[Note: The OS X 10.9.2 update addresses many (though by no means all) of the remaining bugs in Mail. For details, see "," 25 February 2014.]
Since I was the one who raised such a ruckus about the original release of Apple Mail in OS X 10.9 Mavericks (see “,” 22 October 2013), lots of people have been asking me whether the recent Mail update fixes everything (see “ ,” 7 November 2013). Is it now safe to upgrade to Mavericks and use Mail with Gmail accounts, and can you now experience at least the same degree of email functionality found in the 10.8 Mountain Lion version of Mail? My official answer is a qualified “Maybe, sorta.”
On the positive side, the update — which leaves Mail’s version number at 7.0 but increases the build number from 1816 to 1822 — appears to address two big problems for most people. The first is that if you have Gmail’s All Mail label hidden, messages you delete or file should no longer reappear in your Inbox. And the second is that Mail should no longer spend extended periods of time out of sync with your Gmail Inbox. I’m glad to see those fixes, as those were probably the two most serious problems.
But you’ll notice I’ve used weasel words like “most” and “should” and “appears,” because some users are still having trouble in these two areas. Anecdotal evidence suggests that you’ll increase your chances of success by deleting your Gmail account from Mail, adding it back, and waiting for all your messages to sync yet again.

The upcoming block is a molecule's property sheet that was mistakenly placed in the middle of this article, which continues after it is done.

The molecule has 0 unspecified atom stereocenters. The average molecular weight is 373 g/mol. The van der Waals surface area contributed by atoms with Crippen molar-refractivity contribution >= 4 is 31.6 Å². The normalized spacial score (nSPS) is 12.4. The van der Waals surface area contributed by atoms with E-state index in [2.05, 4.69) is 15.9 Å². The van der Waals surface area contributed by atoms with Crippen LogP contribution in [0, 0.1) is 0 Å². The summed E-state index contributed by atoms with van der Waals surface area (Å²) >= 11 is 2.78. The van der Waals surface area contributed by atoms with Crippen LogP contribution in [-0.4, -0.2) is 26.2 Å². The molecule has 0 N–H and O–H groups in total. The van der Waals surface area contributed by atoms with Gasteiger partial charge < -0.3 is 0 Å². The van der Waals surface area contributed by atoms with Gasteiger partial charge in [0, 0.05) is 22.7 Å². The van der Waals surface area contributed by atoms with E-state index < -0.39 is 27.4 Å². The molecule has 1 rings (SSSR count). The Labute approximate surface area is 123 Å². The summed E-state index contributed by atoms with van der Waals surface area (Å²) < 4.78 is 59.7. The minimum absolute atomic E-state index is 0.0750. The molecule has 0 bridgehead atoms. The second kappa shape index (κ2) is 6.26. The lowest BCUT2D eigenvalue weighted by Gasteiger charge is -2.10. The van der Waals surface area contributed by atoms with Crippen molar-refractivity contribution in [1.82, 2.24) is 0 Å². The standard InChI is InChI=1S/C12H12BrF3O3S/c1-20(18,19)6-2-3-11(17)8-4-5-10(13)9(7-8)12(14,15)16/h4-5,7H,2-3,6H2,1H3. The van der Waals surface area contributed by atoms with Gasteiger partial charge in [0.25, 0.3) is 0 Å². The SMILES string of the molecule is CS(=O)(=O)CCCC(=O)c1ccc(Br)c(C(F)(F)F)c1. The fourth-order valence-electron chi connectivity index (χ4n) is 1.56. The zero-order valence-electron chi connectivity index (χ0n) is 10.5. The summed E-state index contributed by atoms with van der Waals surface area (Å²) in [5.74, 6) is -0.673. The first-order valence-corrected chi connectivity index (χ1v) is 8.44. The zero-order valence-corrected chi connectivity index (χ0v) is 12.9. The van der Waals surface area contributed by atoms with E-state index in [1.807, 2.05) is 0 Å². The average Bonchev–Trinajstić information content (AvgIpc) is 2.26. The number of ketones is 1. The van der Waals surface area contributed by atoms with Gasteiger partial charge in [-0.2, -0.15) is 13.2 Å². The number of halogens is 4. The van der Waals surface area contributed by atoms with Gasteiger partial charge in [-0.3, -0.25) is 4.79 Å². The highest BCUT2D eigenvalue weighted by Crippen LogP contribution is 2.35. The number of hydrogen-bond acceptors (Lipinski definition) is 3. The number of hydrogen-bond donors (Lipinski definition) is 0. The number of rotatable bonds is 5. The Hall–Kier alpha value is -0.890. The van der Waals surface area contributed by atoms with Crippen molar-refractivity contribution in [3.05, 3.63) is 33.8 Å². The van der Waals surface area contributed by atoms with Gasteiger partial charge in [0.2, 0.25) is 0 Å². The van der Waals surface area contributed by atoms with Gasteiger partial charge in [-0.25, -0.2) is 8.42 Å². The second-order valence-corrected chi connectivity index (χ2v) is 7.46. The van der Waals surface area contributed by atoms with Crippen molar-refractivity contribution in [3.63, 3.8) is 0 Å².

Even though the release notes for the update claim it also fixes problems with unread message counts, numerous people are still seeing incorrect behavior there. And, as far as I can tell, all the other problems with Mail in Mavericks are unchanged. Rules and smart mailboxes still have issues, AppleScripts targeting Gmail mailboxes won’t work, Gmail mailboxes can’t be arranged in arbitrary order, you’re still forced to use default locations for Sent and Trash, IMAP accounts must download all messages in their entirety, and the list goes on.
If you were holding off on upgrading to Mavericks because of the Mail problems, all I can say is that it’s safer now than it was at first. I can’t guarantee you a trouble-free experience, and without a doubt, some people upgrading from Mountain Lion will feel the new version of Mail is a distinct downgrade. It all depends on how you use Mail, and as we’ve seen, each person approaches it a bit differently from the next.
As for me, I haven’t had any complaints about Mail in Mavericks since I stopped using Gmail and switched to a conventional IMAP provider, as I discussed in. I don’t know if Mail would be working as well if my 300,000+ messages were still on Gmail’s servers, but I’m certainly not going to move them back there just to find out. For my own needs, Mail in Mavericks is back to usability — and would have been even without the recent update. Your mileage, of course, may vary.
If the Mail update doesn’t cut it for you, your options remain as before. You can do as I did and switch to a different provider if your problems are specific to Gmail. You can switch to a different email client, of which there are many choices. You can use a Web-based mail interface, assuming your provider offers one. Or you can keep waiting and hope for better news in a future update.